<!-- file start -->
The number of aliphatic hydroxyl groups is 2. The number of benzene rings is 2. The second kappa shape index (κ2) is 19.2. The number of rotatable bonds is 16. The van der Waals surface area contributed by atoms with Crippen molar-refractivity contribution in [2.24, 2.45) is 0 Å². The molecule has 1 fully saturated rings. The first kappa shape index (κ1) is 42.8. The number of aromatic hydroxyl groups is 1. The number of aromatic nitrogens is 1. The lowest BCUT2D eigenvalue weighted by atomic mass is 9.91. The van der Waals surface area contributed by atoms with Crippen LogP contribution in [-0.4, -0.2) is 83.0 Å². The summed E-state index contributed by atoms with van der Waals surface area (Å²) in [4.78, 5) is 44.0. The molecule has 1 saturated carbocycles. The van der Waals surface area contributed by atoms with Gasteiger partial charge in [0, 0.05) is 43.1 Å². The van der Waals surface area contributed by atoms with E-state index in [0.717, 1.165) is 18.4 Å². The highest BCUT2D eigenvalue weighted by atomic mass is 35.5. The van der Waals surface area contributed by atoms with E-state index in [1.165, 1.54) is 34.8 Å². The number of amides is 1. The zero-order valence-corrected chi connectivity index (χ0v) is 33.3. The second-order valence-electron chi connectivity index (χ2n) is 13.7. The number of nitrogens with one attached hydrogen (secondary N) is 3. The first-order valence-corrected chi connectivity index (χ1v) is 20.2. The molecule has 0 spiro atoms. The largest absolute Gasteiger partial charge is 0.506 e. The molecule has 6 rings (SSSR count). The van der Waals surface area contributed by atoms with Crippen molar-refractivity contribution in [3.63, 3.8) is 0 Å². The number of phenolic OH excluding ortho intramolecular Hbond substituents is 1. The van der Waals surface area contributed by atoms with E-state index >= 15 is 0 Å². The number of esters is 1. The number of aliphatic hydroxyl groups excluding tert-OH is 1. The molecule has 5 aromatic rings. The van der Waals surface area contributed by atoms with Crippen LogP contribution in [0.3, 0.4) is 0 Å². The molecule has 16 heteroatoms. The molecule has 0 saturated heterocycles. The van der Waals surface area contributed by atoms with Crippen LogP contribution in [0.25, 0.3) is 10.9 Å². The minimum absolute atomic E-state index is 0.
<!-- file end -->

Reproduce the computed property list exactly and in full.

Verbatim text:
The number of aliphatic hydroxyl groups is 2. The number of benzene rings is 2. The second kappa shape index (κ2) is 19.2. The number of rotatable bonds is 16. The van der Waals surface area contributed by atoms with Crippen molar-refractivity contribution in [2.24, 2.45) is 0 Å². The molecule has 1 fully saturated rings. The first kappa shape index (κ1) is 42.8. The number of aromatic hydroxyl groups is 1. The number of aromatic nitrogens is 1. The lowest BCUT2D eigenvalue weighted by atomic mass is 9.91. The van der Waals surface area contributed by atoms with Crippen LogP contribution in [-0.4, -0.2) is 83.0 Å². The summed E-state index contributed by atoms with van der Waals surface area (Å²) in [4.78, 5) is 44.0. The molecule has 1 saturated carbocycles. The van der Waals surface area contributed by atoms with Gasteiger partial charge in [0, 0.05) is 43.1 Å². The van der Waals surface area contributed by atoms with E-state index in [0.717, 1.165) is 18.4 Å². The highest BCUT2D eigenvalue weighted by atomic mass is 35.5. The van der Waals surface area contributed by atoms with E-state index in [1.165, 1.54) is 34.8 Å². The number of amides is 1. The zero-order valence-corrected chi connectivity index (χ0v) is 33.3. The second-order valence-electron chi connectivity index (χ2n) is 13.7. The number of nitrogens with one attached hydrogen (secondary N) is 3. The first-order valence-corrected chi connectivity index (χ1v) is 20.2. The molecule has 0 spiro atoms. The largest absolute Gasteiger partial charge is 0.506 e. The molecule has 6 rings (SSSR count). The van der Waals surface area contributed by atoms with Crippen molar-refractivity contribution in [3.63, 3.8) is 0 Å². The number of phenolic OH excluding ortho intramolecular Hbond substituents is 1. The van der Waals surface area contributed by atoms with E-state index >= 15 is 0 Å². The number of esters is 1. The number of aliphatic hydroxyl groups excluding tert-OH is 1. The molecule has 5 aromatic rings. The van der Waals surface area contributed by atoms with Crippen LogP contribution in [0.3, 0.4) is 0 Å². The molecule has 16 heteroatoms. The molecule has 0 saturated heterocycles. The van der Waals surface area contributed by atoms with Crippen LogP contribution in [0.25, 0.3) is 10.9 Å². The minimum absolute atomic E-state index is 0.